On Sunday, I bought four potted herb plants. On Monday, I planted them in my garden. On Tuesday, I started cooking with my homegrown herbs, though I have to confess that I wonder just how early in the process I can refer to them as “my” homegrown herbs. At this point, the fragrant greens the little plants produce were born at the nursery where I bought the plants, not after I put them in the ground. So right now, I tell myself, it’s no different from buying herbs at the supermarket. But eventually, they’ll start generating new leaves, and those I can take responsibility for having grown.
I’ve wanted to grow herbs for years, and it was one of many back-burner interests for which life just did not seem to allow quite enough time. It’s not that I believed it would be all that much work or all that much money; it’s just that there were always more pressing demands on both time and money. So the herb idea went unpursued, year after year.
But when we moved into our current home, I inherited a fenced-in vegetable patch, ready to go. I spent a day last week weeding it and knew there was no reason not to go ahead and plant before another summer got away from me. I even had a gift card from a nearby nursery that I’d been carrying around for quite some time: it was a gift from Holly’s first-grade teacher to thank me for being a room parent, and Holly just finished third grade. The nursery, in a town about 30 minutes from here, always seemed too far away for a special trip. Preparing a plot seemed like too big a job. Tending to my plants seemed like something I just couldn’t fit in to my schedule. So instead, I bought herbs for summer cooking, year after year.
Last weekend, with the garden weeded and ready, I did the half-hour drive to the nursery (which turned out to take less than 25 minutes). Going on little more than advice from a library book and suggestions from my sister, who is a very good gardener but lives several states away, I focused on those herbs that I find most indispensable in cooking: rosemary, thyme, basil. A few days earlier I’d visited my friend Jane, and when she heard of my interest in gardening, she pulled up some garlic chive seedlings and gave them to me to replant. So with these new additions, I’d have a range of four different herbs in all. I hoped to buy cilantro as well, so that I could make fresh salsa all summer (tomatoes seem way beyond my agricultural capabilities at this point, not to mention jalapeno peppers, but I can buy those at our local farmers’ market), but the nursery didn’t have any cilantro, so I returned home with the other three.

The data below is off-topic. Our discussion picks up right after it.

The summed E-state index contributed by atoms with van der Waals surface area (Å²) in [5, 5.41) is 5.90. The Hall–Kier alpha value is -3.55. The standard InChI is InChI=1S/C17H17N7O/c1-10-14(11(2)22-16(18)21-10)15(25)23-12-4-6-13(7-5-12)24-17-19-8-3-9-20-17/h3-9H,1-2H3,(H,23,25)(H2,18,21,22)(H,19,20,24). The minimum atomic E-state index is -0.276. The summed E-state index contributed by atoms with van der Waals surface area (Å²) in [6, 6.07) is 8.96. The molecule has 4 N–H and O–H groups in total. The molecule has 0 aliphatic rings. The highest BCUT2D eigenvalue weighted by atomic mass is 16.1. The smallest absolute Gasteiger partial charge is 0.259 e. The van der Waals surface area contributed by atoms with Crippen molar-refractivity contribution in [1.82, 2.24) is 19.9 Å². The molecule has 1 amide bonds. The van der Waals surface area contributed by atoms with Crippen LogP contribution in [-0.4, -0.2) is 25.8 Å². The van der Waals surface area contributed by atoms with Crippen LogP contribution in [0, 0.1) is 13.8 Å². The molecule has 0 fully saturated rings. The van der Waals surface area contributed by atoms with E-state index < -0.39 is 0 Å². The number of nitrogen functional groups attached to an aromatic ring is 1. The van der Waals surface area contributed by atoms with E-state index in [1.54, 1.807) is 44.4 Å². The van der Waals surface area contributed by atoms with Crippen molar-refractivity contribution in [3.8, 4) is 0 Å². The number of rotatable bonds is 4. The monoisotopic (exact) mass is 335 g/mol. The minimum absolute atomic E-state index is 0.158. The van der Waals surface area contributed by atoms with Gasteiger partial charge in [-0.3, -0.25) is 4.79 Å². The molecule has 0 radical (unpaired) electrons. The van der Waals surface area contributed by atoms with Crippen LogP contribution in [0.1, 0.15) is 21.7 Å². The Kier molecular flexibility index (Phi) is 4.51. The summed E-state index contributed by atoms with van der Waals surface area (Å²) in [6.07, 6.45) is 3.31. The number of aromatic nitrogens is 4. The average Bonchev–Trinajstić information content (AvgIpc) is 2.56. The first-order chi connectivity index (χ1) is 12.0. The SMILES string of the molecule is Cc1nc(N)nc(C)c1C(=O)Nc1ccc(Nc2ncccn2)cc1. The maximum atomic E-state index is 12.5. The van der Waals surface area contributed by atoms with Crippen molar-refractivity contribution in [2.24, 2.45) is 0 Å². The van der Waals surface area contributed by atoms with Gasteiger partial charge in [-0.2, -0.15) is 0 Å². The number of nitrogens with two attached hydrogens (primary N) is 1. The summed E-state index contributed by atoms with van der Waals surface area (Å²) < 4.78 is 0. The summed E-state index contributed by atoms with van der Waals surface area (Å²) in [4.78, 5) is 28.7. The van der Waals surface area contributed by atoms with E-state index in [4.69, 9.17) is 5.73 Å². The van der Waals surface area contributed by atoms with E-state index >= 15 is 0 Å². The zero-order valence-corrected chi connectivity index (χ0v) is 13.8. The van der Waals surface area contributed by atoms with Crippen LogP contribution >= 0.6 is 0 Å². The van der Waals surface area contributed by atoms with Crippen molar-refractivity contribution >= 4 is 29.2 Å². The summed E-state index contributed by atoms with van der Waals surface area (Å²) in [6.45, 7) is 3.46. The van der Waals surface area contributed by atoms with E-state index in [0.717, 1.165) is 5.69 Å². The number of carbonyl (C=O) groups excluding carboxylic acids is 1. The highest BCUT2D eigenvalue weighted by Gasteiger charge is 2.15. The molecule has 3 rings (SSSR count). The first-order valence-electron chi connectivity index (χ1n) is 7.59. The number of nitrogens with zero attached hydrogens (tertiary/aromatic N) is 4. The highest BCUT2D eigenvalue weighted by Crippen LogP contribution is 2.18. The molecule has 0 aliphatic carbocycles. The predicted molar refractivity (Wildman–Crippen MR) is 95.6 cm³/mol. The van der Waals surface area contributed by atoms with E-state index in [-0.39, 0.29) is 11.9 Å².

The rest of the day was busy with other responsibilities, but the next afternoon I found time to put them into the ground. I patted down the earth around them, watered them, and hoped for the best. Like a parent with a sleeping newborn, I went outside several times over the next 24 hours to check on them. I didn’t really know what I was looking for, but they looked fine to me: stalwart, with good coloring and no visible predators.
Tuesday night I roasted potatoes and tossed them with snippets of my herbs. Wednesday night, I used my herbal pickings in a pasta dish. Thursday I whirled handfuls of herbs in the food processor along with cottage cheese and sour cream and used them as a dip to serve with blanched broccoli.
My sister is a talented gardener who grows all kinds of vegetables. Years of family history have led me to believe that if she can do that, I probably can’t. But maybe herbs, I can manage. Maybe not actual vegetables; maybe I can’t actually produce a whole salad, but flavorings? That seems about my speed.
As of now, the plants seem healthy, though as I remind myself, they are really still the very same plants I brought home from the nursery or from Jane’s house. I can’t really take credit yet. But give me some time. By next month, I’m optimistic enough to think I’ll be producing herbs in abundant supplies and beautifully flavoring every dish in sight. With enough time, and thyme, who knows what I can accomplish.